The bowfish (amia calva) is notorious for generating troublesome questions. Is it a destructive menace to recreational fisheries or an important keystone predator for healthy aquatic communities?
Is it closer cousin to the primitive gars or to the modern teleost fishes? And is it kosher? The first two questions have been debated and discussed by fish biologists for decades. The last question surfaced recently and presented an unusual opportunity for collaboration between Jewish clerics and several NANFA members.
In November 2003, Rabbi Chaim Goldberg of the Orthodox Union in New York City contacted Mark Binkley.
Rabbi Goldberg needed to determine whether bowfin met the criteria established for a fish to be considered kosher: i.e., easy removal of the scales without tearing the underlying skin. Somehow, the fish had been been dually listed as “kosher” and “not kosher,” and the Orthodox Union, the world’ largest certifying agency of kosher foods, needed to resolve the question. The rabbi, seeing bowfin on Jonah’s Aquarium website, contacted Mark.
Mark explained that bowfin scales are intermediate in form to those of gar and modern fishes, and seem well-attached to the skin, but admitted that he had never tried to de-scale one. He referred Rabbi Goldberg to Ray Wolff and myself. Ray contacted the rabbi, offering
to try catching one as he had no surplus specimens at hand. I have two live bowfin in a display tank in the lobby of our laboratory but they are now a featured stop on our educational tours.
I wrote to Rabbi Goldberg and sent him background information on bowfin (including articles from American Currents). We agreed that the published descriptions of bowfin scales are indeed ambiguous. The scales are described as “cycloid,” lacking an enamel covering (ganoin). This suggests a “kosher” designation (like common carp). However, bowfin were historically classified along with other “ganoid” species suggesting that it is not “kosher” (like sturgeon, paddlefish, and gar). A monograph on bowfins notes that the scales of our single
living species are unusual (Grande and Bemis, 1998). They are thin, sub-rectangular to oval, overlap each other for nearly two-thirds of their area, and develop growth rings (annuli). Thus, they are very unlike the scales of gar. They are unlike the scales of most teleosts,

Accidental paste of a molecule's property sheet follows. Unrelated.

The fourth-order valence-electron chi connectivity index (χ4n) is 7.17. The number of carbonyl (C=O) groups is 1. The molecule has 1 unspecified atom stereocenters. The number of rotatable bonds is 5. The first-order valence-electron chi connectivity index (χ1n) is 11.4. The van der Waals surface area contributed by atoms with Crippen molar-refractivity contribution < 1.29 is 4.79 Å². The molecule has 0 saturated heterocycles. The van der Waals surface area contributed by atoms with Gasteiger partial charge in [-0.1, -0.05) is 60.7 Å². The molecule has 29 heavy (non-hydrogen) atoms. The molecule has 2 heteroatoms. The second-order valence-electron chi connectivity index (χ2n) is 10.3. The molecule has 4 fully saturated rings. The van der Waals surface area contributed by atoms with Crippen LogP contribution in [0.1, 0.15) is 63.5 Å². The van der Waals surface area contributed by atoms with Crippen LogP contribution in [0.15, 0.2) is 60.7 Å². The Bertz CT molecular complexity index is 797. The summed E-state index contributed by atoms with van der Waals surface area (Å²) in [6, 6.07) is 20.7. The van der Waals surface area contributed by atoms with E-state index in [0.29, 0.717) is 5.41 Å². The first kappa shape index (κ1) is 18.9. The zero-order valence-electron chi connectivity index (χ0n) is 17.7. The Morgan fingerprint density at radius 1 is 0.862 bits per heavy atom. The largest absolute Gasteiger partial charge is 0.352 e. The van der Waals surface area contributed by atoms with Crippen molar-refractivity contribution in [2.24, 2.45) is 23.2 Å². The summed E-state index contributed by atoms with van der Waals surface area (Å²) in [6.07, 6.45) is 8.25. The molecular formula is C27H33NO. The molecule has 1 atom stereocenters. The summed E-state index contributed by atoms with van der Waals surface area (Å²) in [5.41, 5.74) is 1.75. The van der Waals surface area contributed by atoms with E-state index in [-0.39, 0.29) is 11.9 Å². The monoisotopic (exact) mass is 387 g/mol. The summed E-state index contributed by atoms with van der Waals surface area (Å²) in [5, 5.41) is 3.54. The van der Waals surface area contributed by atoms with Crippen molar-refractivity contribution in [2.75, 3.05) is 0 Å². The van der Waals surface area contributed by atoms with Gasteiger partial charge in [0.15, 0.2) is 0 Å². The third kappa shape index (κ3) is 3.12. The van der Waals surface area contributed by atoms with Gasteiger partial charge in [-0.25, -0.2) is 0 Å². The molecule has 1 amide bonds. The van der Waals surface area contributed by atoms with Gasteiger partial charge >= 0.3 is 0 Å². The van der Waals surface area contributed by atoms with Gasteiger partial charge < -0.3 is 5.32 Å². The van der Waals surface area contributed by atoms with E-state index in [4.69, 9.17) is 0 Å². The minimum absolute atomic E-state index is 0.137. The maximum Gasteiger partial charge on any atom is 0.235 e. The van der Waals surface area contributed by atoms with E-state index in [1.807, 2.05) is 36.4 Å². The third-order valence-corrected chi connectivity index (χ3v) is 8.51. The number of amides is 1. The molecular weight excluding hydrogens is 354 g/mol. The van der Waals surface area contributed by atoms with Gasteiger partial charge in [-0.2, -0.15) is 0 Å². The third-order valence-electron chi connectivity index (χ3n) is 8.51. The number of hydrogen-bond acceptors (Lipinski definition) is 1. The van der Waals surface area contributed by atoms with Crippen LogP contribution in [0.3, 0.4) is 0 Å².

however, because they have a series of longitudinal ridges and lack radii.
Clearly, a specimen of bowfin was required to settle the question. My co-worker Steven George, famous for archiving all usable specimens and by-catch, checked his freezers. He had a 5-lb specimen that would serve the Union’s needs. On 09 Dec, Steven packed up the fish and sent it via overnight delivery to New York City where it was examined by Rabbi Goldberg and his colleagues. After examination, Rabbi Goldberg wrote: “The question is that, though the scales come out cleanly (and we do not believe freezing changed this as they come out very cleanly), there is something underneath the scales which looks like it might be attaching one scale to the ones under it. That might be tearing when the scale is removed. We are not clear yet whether this is an issue or not.” A photograph provided by the rabbi shows how the scales overlap and appear to be either embedded in the
skin, or connected to each other by a skin-like material. Rabbi Goldberg also reports that they conferred with another kosher fish expert on this matter. After consulting some legal texts, they together concluded that the damage caused by removing the scales was not
of the severity to preclude the bowfin from being kosher, but that they could not confirm this officially without testing a specimen that was not previously frozen.
The question of the bowfin’s “kosher” status is not an esoteric one. Recent popularization of “rough-fishing” (including bowfin) its attendant cuisine (Buffler and Dickson, 1990) and attempts at bowfin aquaculture (Huner, 1994) make it increasingly likely that bowfin will be a menu item for adventurous cooks and gourmands. Whether it can be served as “kosher” tablefare, however, we hope will be resolved soon.
Bufler, R. and T. Dickson. 1990. Fishing for buffalo. Minneapolis:
Grande, L. and W.E. Bemis. 1998. A comprehensive phylogenetic study of amiid fishes (Amiidae) based on comparative skeletal anatomy – An empirical search for interconnected patterns of natural history.
Society of Vertebrate Palaeontology Memoir 4: I-x, 1-690 + 2 foldouts.
Huner, J.V. 1994. Bowfin culture at the University of Southwestern Louisiana. Aquaculture Magazine 20 (5) [Sep-Oct]: 28-37.
Reprinted with permission from “American Currents”, Publication of The North American Native Fishes Association, May 2004 issue.